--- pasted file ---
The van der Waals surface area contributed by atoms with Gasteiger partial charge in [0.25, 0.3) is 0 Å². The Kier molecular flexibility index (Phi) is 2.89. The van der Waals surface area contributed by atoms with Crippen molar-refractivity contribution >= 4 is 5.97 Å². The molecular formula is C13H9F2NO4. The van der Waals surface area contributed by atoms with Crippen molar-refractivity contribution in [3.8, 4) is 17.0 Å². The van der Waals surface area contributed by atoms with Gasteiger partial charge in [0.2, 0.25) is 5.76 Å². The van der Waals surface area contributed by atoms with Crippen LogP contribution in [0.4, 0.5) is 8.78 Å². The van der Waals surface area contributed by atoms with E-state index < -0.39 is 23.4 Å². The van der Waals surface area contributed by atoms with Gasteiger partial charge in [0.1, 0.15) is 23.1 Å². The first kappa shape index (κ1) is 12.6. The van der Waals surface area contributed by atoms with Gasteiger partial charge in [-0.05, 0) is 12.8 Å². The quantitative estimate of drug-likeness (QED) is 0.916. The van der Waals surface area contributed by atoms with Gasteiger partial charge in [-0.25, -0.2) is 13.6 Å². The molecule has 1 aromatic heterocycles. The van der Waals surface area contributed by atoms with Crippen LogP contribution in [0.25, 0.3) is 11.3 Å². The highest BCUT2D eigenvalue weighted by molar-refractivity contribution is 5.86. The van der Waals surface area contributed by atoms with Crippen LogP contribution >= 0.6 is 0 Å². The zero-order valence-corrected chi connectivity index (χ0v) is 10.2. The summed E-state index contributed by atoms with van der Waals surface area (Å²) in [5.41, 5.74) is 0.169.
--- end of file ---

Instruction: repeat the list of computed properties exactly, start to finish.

The van der Waals surface area contributed by atoms with Gasteiger partial charge in [0.25, 0.3) is 0 Å². The Kier molecular flexibility index (Phi) is 2.89. The van der Waals surface area contributed by atoms with Crippen molar-refractivity contribution >= 4 is 5.97 Å². The molecular formula is C13H9F2NO4. The van der Waals surface area contributed by atoms with Crippen molar-refractivity contribution in [3.8, 4) is 17.0 Å². The van der Waals surface area contributed by atoms with Gasteiger partial charge in [0.2, 0.25) is 5.76 Å². The van der Waals surface area contributed by atoms with Crippen LogP contribution in [0.4, 0.5) is 8.78 Å². The van der Waals surface area contributed by atoms with E-state index < -0.39 is 23.4 Å². The van der Waals surface area contributed by atoms with Gasteiger partial charge in [0.1, 0.15) is 23.1 Å². The first kappa shape index (κ1) is 12.6. The van der Waals surface area contributed by atoms with Gasteiger partial charge in [-0.05, 0) is 12.8 Å². The quantitative estimate of drug-likeness (QED) is 0.916. The van der Waals surface area contributed by atoms with Gasteiger partial charge in [-0.25, -0.2) is 13.6 Å². The molecule has 1 aromatic heterocycles. The van der Waals surface area contributed by atoms with Crippen LogP contribution in [0.25, 0.3) is 11.3 Å². The highest BCUT2D eigenvalue weighted by molar-refractivity contribution is 5.86. The van der Waals surface area contributed by atoms with Crippen LogP contribution >= 0.6 is 0 Å². The zero-order valence-corrected chi connectivity index (χ0v) is 10.2. The summed E-state index contributed by atoms with van der Waals surface area (Å²) in [5.41, 5.74) is 0.169.